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Blocking off high return air in winter

Post in 'DIY and General non-hearth advice' started by MnDave, Jan 3, 2013.

  1. MnDave

    MnDave Guest

    My home was built in 1998. On the upper level of the two levels, the HVAC installer placed return air vents on the floor and also high on the walls. One large one in the ceiling even.

    The other day I was staring at the medium sized return in the master bedroom which is high on the wall. I was wondering if there was any leakage into the attic. This is the room that is hardest to move the stove heat into. It is larger and vaulted.

    I first measured the vent temperature with the IR handheld and to my surprise it was warmer than the adjacent wall temp by 4 degrees. So I went and got a piece of plastic wrap, the kind used for leftover food. As I moved it over the vent it literally sucked up against the opening. A few minutes later I measure the temp and it had cooled off to match the adjacent wall.

    I then went to the high return in the ceiling of my dinning room. It is large and was almost 5 degrees warmer than the adjacent wall. When I placed wrap over it, the suction was even greater.

    The remaining high return is in a wall that does not go to the ceiling. There was no temp difference there so I did not cover it.

    There are plenty of floor returns on both levels so blocking these is not going to overwork my fan blower which almost never runs in the winter anyway.

    I did this two days ago. I have noticed that the house has been a couple degrees warmer than usual in the morning.

    MnDave

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  2. jatoxico

    jatoxico Minister of Fire

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    I was poking around my AC return the other day w/ an IR as well. It's about 32" square. Wondering how much heat I'm losing to it. When the vents are left open you can feel the cold air dropping below them when you stand under them.
  3. Machria

    Machria Minister of Fire

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    Keep an eye on that, especially when the season changes and you switch to AC assuming the same returns are used. I replaced my AC compressore and blower last summer, and went through 3 controlk units (electonics in the compressor outside). An engineer came from the AC manufacturer to see what the problem was, since they hadn't had anyone blow the electronics before with the unit, espeically 3 times. Low and behold, the returns were not sufficient for the new unit, even though it was the same size unit (btu wise...). They added another return, and I have not had any issues since.
  4. MnDave

    MnDave Guest

    How big is that return and where did they locate it?

    It sounds like you were freezing your A coil solid. That will take out the blower. Do you keep your windows closed during the summer?

    MnDave
  5. Machria

    Machria Minister of Fire

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    The return they added is 24" x 12" in a floor with something like 12" or 14" flex duct., about 10' from the blower which is located under the house. The house is on stilts.

    I wasn't blowing the blower (no pun ..., wait, ok, some pun intended!), I was blowing the electronics in the compressor, basically a computer board with the processores on it. It's a computer controlled system for high efficiency (variable speed compressor based on need...). I never understood the exact connection between electronics blowing, and not having enough return air. I would understand a motor, compressor, blower physically blowing from it, not blowing electronically. But it did fix the problem, and made the AC work better (aka colder air, faster...).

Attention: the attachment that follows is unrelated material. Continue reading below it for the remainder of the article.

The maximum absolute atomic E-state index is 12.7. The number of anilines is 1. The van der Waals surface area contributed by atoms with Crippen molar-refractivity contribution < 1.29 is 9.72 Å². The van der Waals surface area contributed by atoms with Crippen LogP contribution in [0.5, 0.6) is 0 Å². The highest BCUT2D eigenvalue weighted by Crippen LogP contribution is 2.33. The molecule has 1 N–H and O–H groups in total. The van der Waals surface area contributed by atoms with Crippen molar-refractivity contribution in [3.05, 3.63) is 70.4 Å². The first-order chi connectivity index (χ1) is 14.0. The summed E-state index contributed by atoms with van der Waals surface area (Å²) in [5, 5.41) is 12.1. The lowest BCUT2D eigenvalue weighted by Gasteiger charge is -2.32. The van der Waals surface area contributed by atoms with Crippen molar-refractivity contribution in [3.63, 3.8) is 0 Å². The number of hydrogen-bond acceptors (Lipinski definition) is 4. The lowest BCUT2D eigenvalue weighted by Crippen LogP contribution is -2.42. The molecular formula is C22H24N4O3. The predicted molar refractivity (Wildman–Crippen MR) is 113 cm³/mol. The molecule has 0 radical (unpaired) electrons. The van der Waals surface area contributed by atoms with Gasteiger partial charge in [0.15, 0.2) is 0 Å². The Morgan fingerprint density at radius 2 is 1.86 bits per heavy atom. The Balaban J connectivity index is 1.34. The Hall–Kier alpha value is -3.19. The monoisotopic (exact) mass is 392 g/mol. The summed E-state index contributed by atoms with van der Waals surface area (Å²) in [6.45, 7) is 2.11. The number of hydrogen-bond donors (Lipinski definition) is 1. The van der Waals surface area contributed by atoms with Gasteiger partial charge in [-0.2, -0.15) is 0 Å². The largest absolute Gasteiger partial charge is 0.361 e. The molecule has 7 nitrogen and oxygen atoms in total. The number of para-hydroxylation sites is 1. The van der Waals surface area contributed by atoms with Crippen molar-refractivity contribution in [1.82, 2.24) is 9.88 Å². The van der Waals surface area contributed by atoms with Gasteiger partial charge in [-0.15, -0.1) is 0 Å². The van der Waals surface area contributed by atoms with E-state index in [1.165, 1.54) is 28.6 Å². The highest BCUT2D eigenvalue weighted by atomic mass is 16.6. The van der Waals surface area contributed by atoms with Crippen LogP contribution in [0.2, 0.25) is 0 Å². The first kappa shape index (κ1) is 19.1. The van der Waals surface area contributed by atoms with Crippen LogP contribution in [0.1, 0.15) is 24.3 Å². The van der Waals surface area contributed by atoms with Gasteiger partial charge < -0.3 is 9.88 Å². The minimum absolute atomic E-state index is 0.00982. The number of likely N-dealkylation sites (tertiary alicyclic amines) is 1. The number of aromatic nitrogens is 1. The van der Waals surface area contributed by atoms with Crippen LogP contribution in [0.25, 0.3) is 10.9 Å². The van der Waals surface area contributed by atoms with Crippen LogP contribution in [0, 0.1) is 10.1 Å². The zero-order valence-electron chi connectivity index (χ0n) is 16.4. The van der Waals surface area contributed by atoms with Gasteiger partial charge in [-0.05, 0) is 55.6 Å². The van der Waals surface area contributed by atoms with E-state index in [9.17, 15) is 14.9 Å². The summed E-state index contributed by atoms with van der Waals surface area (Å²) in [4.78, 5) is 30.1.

Windows are allways closed, yes. Except sometimes we open a small window at the top peak of the house in a loft, since that's where all the heat is trapped. Opening that window speeds up the cooldown process if we just turned the system on.
  6. heat seeker

    heat seeker Minister of Fire

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    I was having a similar problem - one downstairs room was always freezing cold, even with the baseboard heat on. I discovered frigid air coming out the AC vent in the ceiling. Turns out the ductwork in the attic was cooling the air in the ducts, and it was dropping down into the lower level vents, and sucking heat out through the ceiling vents upstairs. We made some covers for the vents and Velcro them on in the winter - HUGE difference. Cold air was coming out the 1st floor vents, warm air going into the upstairs vents due to convection. I had blocked the return off already (upstairs) thinking that was enough. Wrong!
    MnDave likes this.
  7. heat seeker

    heat seeker Minister of Fire

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    In my case, it was a lot!
  8. jatoxico

    jatoxico Minister of Fire

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    I shut all the vents but I think you're right I gotta cover the return.
  9. heat seeker

    heat seeker Minister of Fire

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    Shutting the vents may help, but mine leave a lot to be desired to sealing. Air still gets by. We made covers out of foam-covered cloth with Velcro around the edge for each vent. Nice and air tight now, and easy to remove/install.

    ETA: I put a trash bag over the filter in my return, then put the filter back in. Easy & effective.
    jatoxico likes this.
  10. MnDave

    MnDave Guest

    Big but not huge. Glad it worked.

    I agree. I think that you flushed out a bug in there hardware.

    MnDave

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